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His Apple keynote events were the most popular ticket in the technology calendar. He nearly always had a surprise up his sleeve, although one time it was Safari for Windows. Come on, Steve - you can do better than that!



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Sadly Steve fell ill with pancreatic cancer and liver complaints, and the strain on his body began to show.



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Steve might have been seriously ill but he continued to work at Apple, missing just a few months here and there for vital treatment.



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Steve Jobs, legendary tech visionary, you will be missed. Rest in peace.



BSIT07-01 08-10-2011 04:57 AM

Re: Steve Jobs - A life in pictures Extraordinary photos of Apple founder Steve Jobs
 

.BZU. 08-10-2011 06:13 AM

Re: Steve Jobs - A life in pictures Extraordinary photos of Apple founder Steve Jobs
 
11 Attachment(s)
11 Greatest Victories of Steve Jobs

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In 1976, Jobs, Steve Wozniak, and Ronald Wayne launched the Apple I, which was sold for $666.66.

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Although the Apple Macintosh was Apple's first big hit, this one-time iconic Super Bowl cemented Apple in the public consciousness.

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Already bolstered by the iconic "1984" ad, the Macintosh launched. With the Mac, the GUI was introduced to the mainstream market, and sales took off when the PageMaker desktop publishing software began selling.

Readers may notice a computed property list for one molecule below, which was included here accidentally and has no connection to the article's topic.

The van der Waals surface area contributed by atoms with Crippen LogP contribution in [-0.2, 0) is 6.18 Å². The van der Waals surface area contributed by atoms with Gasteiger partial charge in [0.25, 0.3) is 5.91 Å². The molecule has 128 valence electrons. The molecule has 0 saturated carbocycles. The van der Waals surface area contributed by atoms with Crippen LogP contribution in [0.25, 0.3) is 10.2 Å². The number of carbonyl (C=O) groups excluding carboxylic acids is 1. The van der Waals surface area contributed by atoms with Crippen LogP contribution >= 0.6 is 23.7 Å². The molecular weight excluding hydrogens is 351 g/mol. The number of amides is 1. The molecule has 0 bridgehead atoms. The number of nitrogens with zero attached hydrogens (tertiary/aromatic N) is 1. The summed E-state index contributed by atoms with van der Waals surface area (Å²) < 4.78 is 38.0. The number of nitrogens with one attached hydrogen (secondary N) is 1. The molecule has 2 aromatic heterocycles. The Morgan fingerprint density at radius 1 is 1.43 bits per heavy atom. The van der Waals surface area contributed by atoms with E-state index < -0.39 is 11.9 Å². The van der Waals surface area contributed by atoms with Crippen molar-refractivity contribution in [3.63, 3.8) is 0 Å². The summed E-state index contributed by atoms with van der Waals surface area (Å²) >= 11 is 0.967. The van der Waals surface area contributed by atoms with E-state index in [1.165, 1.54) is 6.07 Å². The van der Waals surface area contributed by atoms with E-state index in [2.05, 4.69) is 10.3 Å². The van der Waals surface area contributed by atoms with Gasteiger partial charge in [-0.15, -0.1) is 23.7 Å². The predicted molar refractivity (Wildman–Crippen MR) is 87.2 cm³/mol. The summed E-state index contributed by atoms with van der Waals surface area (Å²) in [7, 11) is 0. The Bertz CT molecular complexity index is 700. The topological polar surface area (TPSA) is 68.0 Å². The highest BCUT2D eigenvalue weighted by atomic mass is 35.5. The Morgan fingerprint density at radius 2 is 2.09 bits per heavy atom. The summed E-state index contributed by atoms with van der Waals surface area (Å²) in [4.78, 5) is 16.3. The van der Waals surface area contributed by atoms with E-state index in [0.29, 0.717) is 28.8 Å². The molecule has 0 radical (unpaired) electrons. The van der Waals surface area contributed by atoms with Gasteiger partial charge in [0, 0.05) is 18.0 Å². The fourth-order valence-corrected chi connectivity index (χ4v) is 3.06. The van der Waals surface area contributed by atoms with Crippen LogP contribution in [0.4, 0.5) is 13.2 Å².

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In 1997, Apple had sunk into the dark years, with John Sculley, Michael Spindler, and Gil Amelio serving as chief executive. Flops like the Performa line sunk Apple's reputation. On July 9, 1997, Jobs returned as interim chief executive.

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On Aug. 15, 1998, Apple launched a new all-in-on computer: the iMac. Led by Jonathan Ive, the hardware team designed a simple, sleek computer with an important element: fun. The candy-coated hues would soon be copied by the entire PC industry.

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Until Oct. 23, 2001, Apple had always been thought of as a computer company. The iPod changed all that. It single-handedly destroyed competitors like Creative Technology, and made MP3 and AAC part of the lexicon.

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On Jan. 9, 2007, Apple and Jobs launched the iPhone, which took computing to the next level: mobile. While the phone might have been subpar, the iPhone's success was as an app platform, as it spawned an entire ecosystem.

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In 2008, Jobs and Apple launched the MacBook Air, a Macbook whose form factor once again became the talk of the industry. Jobs' reveal - pulling it out of a manilla envelope - was magic.

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In 2003, Apple announced iTunes, the first Web store for music. Suddenly, the CD was dead. Later, iTunes became the platform for apps as well, and electronic storefronts became the place to buy electronics goods. (As a piece of software, however, iTunes has met with less praise.)

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In summer 2010, Apple was buffeted by reports (including in PC Magazine) that the iPhone held in a "death grip" could interfere with its reception. Jobs called a press conference, announced a free "bumper" case to alleviate the problem, and took a few reporters to task in the process. Perhaps not the greatest public-relations move, but vintage Jobs.

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Tablet PC? Oh, you mean that Microsoft thing? That was what a tablet was until Jan. 27, 2010, when Apple introduced the iPad. Once considered to be a gimmick, the iPad has sold millions of units and, again, launched an entire new computing segment.